Self-Photoshopped or Facetuned images are a bit easier to work with, but still not ideal. However, at least if the patient brings in an edited image of their own face, the doctor is starting with that person's biological facial structure, and not an influencer whose face may be built differently.
"If someone has a picture of themselves that they're Photoshopping, and to be honest the software we're using to show you potential before-and-after photos in the office literally just pulls lines or plays with light and shadow," Dr. Liotta explains. "That's much more realistic than something that totally wipes out shadows."
Rhinoplasty aside, patients' quests for smooth, poreless skin, is a struggle that surgeons and dermatologists have been dealing with for decades. However, this desire has intensified over the past year, with everyone sequestered at home in front of their computer, phone, and tablet screens wanting to look their best, whether it's on social media or video conferencing apps like Zoom.
"With filters your skin is pore-less and pristine, so I always explain that someone in their 60s will never look like that because the skin texture at that age is really hard to change," says Dr. Chang. "I always explain to someone who's older that their skin will not look like it did when they were in their 20s. Sometimes you can laser it to make it a little bit nicer, and there are things you can definitely do to smooth the skin, but to have it look like a filtered image is impossible."
Dr. Chang says 90% of her patients understand this when explained to them, but it doesn't stop people from using filters, which are now considered the norm on social media.
"Everybody is wanting to be more sculpted now than ever before, and I think it's because people are comparing themselves to others who are heavily filtered and photoshopped," says Dr. Chang. "It's almost become this new normal of what people are expecting to look like when they take a selfie. I always have to explain that it's just not realistic."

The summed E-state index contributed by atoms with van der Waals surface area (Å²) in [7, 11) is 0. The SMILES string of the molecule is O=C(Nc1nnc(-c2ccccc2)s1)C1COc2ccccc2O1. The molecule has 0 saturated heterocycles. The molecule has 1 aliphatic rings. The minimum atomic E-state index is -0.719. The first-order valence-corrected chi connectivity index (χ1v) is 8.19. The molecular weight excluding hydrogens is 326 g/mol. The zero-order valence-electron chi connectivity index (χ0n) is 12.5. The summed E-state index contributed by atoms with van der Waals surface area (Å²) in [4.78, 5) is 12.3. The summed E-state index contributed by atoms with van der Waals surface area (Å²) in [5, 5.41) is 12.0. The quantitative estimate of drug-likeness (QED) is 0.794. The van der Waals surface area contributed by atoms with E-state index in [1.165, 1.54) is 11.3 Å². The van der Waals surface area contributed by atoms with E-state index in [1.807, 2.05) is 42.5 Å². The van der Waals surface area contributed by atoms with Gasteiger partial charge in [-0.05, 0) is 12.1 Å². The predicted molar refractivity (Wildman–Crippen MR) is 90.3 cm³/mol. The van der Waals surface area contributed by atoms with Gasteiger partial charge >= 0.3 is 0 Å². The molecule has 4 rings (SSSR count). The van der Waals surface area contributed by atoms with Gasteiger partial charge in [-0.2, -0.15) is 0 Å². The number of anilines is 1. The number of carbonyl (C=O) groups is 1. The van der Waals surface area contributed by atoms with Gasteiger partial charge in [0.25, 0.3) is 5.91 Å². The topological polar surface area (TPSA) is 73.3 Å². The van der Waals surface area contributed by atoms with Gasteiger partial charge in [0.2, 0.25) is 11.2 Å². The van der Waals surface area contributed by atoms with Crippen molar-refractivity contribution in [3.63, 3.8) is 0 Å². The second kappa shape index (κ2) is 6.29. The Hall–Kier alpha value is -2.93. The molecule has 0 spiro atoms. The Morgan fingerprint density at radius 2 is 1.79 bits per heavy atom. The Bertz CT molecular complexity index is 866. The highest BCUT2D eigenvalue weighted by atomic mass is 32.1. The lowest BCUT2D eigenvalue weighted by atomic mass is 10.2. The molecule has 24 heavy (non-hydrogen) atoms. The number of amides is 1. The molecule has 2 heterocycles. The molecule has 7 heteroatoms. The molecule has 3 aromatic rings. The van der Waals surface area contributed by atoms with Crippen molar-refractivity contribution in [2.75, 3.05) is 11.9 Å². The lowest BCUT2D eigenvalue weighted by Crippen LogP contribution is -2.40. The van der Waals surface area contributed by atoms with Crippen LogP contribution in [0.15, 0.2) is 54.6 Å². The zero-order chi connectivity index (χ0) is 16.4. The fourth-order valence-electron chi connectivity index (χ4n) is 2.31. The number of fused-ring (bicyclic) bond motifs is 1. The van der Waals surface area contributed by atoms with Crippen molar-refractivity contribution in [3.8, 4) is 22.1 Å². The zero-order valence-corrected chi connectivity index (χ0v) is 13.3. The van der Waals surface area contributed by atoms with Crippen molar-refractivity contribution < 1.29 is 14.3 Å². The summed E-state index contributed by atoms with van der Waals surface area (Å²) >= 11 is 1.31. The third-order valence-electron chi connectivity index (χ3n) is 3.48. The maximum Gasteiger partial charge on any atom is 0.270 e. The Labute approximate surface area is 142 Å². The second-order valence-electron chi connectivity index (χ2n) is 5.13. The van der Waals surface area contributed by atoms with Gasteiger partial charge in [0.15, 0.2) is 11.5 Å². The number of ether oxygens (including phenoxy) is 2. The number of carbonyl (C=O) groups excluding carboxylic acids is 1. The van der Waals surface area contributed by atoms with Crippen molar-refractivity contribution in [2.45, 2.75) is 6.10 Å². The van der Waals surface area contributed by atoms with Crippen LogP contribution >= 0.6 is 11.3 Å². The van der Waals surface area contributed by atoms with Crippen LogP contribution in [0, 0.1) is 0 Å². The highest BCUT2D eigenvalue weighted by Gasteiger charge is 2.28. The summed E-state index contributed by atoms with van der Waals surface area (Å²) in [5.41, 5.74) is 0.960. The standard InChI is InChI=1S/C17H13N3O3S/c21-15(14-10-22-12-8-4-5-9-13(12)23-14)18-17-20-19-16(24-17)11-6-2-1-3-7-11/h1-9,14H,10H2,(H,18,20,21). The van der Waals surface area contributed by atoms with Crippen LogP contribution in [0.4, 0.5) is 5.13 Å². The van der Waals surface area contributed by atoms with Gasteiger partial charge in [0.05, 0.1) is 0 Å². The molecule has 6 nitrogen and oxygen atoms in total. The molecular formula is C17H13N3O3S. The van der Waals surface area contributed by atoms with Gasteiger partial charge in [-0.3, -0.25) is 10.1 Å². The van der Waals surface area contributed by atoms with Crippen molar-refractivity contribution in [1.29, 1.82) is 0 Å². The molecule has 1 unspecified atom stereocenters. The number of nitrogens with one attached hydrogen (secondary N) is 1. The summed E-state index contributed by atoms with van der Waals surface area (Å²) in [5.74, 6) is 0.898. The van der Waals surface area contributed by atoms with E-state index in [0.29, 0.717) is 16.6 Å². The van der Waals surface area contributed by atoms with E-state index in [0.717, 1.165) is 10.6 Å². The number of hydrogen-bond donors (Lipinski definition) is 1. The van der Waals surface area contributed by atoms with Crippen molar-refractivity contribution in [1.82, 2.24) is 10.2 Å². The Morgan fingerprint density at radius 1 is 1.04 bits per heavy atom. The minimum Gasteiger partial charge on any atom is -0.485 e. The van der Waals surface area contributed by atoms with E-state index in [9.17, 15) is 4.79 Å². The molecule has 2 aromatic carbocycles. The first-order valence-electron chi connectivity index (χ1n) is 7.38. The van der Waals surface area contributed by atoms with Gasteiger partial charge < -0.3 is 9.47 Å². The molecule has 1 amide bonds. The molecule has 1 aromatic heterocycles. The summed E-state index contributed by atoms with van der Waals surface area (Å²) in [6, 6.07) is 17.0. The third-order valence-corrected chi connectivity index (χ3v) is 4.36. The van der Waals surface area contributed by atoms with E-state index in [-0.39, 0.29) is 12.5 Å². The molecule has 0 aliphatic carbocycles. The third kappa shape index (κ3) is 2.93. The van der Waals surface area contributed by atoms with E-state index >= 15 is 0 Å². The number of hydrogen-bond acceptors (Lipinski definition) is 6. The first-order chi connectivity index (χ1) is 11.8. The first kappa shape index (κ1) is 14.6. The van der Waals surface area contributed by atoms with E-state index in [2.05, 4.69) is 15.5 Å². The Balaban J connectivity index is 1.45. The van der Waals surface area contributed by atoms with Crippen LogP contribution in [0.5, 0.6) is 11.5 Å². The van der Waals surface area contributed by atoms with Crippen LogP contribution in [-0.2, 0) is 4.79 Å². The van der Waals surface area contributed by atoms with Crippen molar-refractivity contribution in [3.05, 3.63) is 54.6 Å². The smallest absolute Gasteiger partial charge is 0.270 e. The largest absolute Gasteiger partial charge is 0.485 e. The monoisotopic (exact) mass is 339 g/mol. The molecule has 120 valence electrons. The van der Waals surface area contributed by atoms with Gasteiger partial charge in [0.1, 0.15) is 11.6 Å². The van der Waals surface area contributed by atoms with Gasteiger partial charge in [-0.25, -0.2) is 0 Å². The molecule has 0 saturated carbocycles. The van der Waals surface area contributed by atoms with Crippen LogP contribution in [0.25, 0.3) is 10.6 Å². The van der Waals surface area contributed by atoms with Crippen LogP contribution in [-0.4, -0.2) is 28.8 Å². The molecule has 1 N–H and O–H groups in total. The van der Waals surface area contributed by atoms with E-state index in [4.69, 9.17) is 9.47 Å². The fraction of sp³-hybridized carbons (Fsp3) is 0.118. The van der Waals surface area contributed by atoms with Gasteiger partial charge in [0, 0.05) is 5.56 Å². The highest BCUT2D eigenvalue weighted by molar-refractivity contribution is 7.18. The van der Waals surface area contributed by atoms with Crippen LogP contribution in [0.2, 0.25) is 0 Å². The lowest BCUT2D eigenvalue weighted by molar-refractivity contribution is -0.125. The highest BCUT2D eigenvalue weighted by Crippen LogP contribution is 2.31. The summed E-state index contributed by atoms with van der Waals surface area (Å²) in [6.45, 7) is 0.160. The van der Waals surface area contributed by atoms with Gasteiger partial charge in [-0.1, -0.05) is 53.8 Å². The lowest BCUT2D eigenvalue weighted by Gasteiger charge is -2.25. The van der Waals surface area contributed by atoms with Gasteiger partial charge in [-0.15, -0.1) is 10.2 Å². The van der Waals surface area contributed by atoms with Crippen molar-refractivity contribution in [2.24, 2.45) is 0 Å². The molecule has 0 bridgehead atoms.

It's natural to want to feel accepted, but rewarding altered photos with "likes" celebrates beauty standards that aren't rooted in reality.
"Each time we elevate airbrushed and altered images of people, or compliment someone who has had work done, we are giving someone 'feel good' dopamine and 'love hormone' oxytocin hits, creating a neurological cascade of rewarding feelings," says Dr. Logan Persons Jones, psychologist and director of Clarity Therapy in New York City. "Unfortunately, by posting these altered images we are inviting people to love these alternative physical presentations of ourselves. Ideally we would experience love, acceptance and be celebrated for who we naturally are versus an alternative version of ourselves like these avatars."
The unrealistic expectations set by social media don't just pressure patients, but medical professionals, too.
"It also has warped our expectations as surgeons, to be honest. What I would consider to be a really nice result 10 years ago, even from my own rhinoplasty, I now expect to be much more perfect," says Dr. Liotta. "I follow all of my patients on social media and I see more photos of my patients post-op than ever before. Before I saw them three times and that was the end of it. Now I see them daily on Stories and in pictures, which for me is great because it helps me continue to learn, but it almost puts unrealistic expectations on ourselves as surgeons."
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As long as people use them, social media filters and photo editing apps aren't going anywhere. But an easy solution would be to disclose when photos have been altered, the same way influencers are required to disclose when they've been paid or gifted by the brands they're posting about.
"One day, it may be beneficial to place disclaimers, similar to business advertisements, that an image has been enhanced so that people can be reminded that what is being marketed to them isn't a natural occurrence," says Dr. Jones.
In the U.K. this is already common practice, as the country recently banned influencers from retouching and filtering photos advertising cosmetic products. Will #filter be the new #ad? Honestly, it couldn't hurt.
This is the Glow Up, an examination of the most popular cosmetic procedures and products today, using survey data straight from readers like you.